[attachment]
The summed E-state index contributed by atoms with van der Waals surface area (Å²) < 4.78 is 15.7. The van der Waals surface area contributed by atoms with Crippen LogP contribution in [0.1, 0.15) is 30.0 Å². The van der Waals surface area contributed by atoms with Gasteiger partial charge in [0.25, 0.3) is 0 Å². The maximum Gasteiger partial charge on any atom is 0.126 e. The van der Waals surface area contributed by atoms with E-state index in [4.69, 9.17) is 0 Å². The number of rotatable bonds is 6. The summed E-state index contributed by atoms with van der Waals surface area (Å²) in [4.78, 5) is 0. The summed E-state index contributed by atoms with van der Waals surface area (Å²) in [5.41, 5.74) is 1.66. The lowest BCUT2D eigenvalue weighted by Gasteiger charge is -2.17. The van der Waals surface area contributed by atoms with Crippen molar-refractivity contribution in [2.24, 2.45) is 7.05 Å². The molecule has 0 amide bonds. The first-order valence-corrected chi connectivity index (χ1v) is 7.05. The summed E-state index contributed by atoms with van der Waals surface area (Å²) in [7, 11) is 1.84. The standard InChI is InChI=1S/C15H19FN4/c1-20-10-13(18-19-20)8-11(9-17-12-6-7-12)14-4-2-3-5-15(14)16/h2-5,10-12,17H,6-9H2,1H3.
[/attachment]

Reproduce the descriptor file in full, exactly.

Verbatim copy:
The summed E-state index contributed by atoms with van der Waals surface area (Å²) < 4.78 is 15.7. The van der Waals surface area contributed by atoms with Crippen LogP contribution in [0.1, 0.15) is 30.0 Å². The van der Waals surface area contributed by atoms with Gasteiger partial charge in [0.25, 0.3) is 0 Å². The maximum Gasteiger partial charge on any atom is 0.126 e. The van der Waals surface area contributed by atoms with E-state index in [4.69, 9.17) is 0 Å². The number of rotatable bonds is 6. The summed E-state index contributed by atoms with van der Waals surface area (Å²) in [4.78, 5) is 0. The summed E-state index contributed by atoms with van der Waals surface area (Å²) in [5.41, 5.74) is 1.66. The lowest BCUT2D eigenvalue weighted by Gasteiger charge is -2.17. The van der Waals surface area contributed by atoms with Crippen molar-refractivity contribution in [2.24, 2.45) is 7.05 Å². The molecule has 0 amide bonds. The first-order valence-corrected chi connectivity index (χ1v) is 7.05. The summed E-state index contributed by atoms with van der Waals surface area (Å²) in [7, 11) is 1.84. The standard InChI is InChI=1S/C15H19FN4/c1-20-10-13(18-19-20)8-11(9-17-12-6-7-12)14-4-2-3-5-15(14)16/h2-5,10-12,17H,6-9H2,1H3.